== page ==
8.Persistence And Determination Trump Natural

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We all come into this world with unique strengths and weaknesses.  Some of us are just naturally better at certain things.  I have seen where some people’s fingers are naturally shaped to produce better tone and technique. This doesn’t mean others can’t develop this rounded hand position–it just might take more time.

I’ve also witnessed students who start lessons who don’t feel that rhythmic beat that may come so easily to others.  Does that mean they cannot learn to play the piano well?  In my experience, I would say absolutely not! Again it just might take a little longer.  I’ve also seen where a student has a lot of natural ability and because they either lack interest or discipline to practice, they usually don’t progress very fast.

Several years ago, I had this student who I will call Annie start taking piano lessons in a group class of 4 girls who were 12 years old. She had taken piano lessons before but had not succeeded and was starting over.  The 3 other girls in the class had a lot of natural ability.  Everything came easy for them while Annie struggled with everything.  Nevertheless, Annie enjoyed practicing and eventually she outshined them all.

She ended up taking lessons from me until she graduated from highschool and was able to play some really fun popular and classical repertoire.  I remember her old piano teacher approached me one day and thanked me for teaching her because she had not been able to teach her how to play the piano. I had heard stories about people outperforming those who had a lot more natural ability. It was fun to actually experience it firsthand.

9. Consistent Practice Time Is Essential For Progress

Before you start lessons, please realize that learning to play the piano well is going to take some time and commitment. I get this question every so often, “How long does it take to learn how to play the piano?”  After teaching piano lessons for over 20 years, I answer that question a little differently than I used to.  The answer to that question is not concrete. It depends on your ability and how much time you are willing to invest into practicing.  We all know you get more out of something when you put more into it.

So how much time would an average learner have to put into make some pretty good progress?  In my experience, I would have to say for the first 1-3 months and adult beginner should practice at least 10-15 minutes a day for 5 days a week.  This would produce some great results.  Then as more material and skills are introduced, I would recommend at least 20-30 minutes a day. If you want to progress faster, I would recommend 45-60 minutes a day 5 days per week.

Everyone’s schedules are different and life can be unpredictable at times.  So if you only have 10-15 minutes a day, that can still be enough to produce some great results.  You just won’t be able to cover as much material.  It’s mainly the consistency with which you practice that will make a huge difference in your results. I would shoot for 5 days a week and a minimum of 3 days to make consistent progress. Of course if you are on a path to make piano your career, you would want to practice much more than that.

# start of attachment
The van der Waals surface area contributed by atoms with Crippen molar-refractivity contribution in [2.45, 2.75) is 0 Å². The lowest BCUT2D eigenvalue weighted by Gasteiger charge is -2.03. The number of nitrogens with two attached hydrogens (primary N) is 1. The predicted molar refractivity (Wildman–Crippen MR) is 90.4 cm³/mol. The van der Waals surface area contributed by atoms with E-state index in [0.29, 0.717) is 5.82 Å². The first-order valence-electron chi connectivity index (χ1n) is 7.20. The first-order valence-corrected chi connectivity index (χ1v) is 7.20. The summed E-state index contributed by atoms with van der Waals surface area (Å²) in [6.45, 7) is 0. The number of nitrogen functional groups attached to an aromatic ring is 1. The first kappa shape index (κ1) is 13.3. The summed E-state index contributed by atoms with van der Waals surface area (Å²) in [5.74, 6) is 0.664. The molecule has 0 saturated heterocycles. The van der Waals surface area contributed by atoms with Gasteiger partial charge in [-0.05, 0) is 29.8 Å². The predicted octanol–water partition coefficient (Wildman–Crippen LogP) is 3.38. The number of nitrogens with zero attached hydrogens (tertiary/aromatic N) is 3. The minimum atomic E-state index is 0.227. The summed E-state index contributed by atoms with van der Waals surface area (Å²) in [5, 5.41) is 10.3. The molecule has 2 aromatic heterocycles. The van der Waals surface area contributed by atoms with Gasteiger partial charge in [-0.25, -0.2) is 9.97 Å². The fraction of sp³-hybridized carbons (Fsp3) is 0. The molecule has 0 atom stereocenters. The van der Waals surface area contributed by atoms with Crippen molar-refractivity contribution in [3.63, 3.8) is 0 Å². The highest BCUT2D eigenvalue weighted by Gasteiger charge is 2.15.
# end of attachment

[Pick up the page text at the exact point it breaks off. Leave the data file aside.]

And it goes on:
Also don’t think you can cram a weeks worth of practice into one or two days.  You will still progress, but at a much slower rate.  The brain works better with more days of repetition in the week. Just writing about this makes me want to get up and practice right now! It is so fun to get into a regular practice routine and literally see and feel the progress you make each day and week.  It feels amazing to know while you are sleeping or doing something else, your brain is working on building your piano skills!

10: Persistence And Patience Are The Keys To Learning How To Play The Piano

Learning new skills is an adventure, but there will be times when maybe we might feel a little bored and we won’t feel like practicing.  There will be times when we get frustrated because we might be thinking this piece should not be taking this long to learn.  This is like any new skill we learn, sometimes it will be hard and challenging and that’s actually a good thing.  That means we are progressing!

Two of the most important things I would suggest and remind beginning piano students to do is to be perisistent and patient with yourself.  We have probably learned by now that anything worthwhile in this world is not developed overnight.  Remember the story of the tortoise and the hare?  Slow and steady wins the race!

If we can just remember to be patient with ourselves and push through those rough spots.  As we are persistent, we will find answers to our questions and our frustrations will turn into successes.  Although I have learned a couple of other instruments, piano is by far my favorite!! I love it because it is one of the only instruments I know that sounds amazing all by itself.  If you are thinking about learning how to play the piano online, and want to be taught solid beginning piano technique, please learn more about me and my approach at here where I teach older beginner piano lessons in a community membership site so you can learn at home, but not alone!

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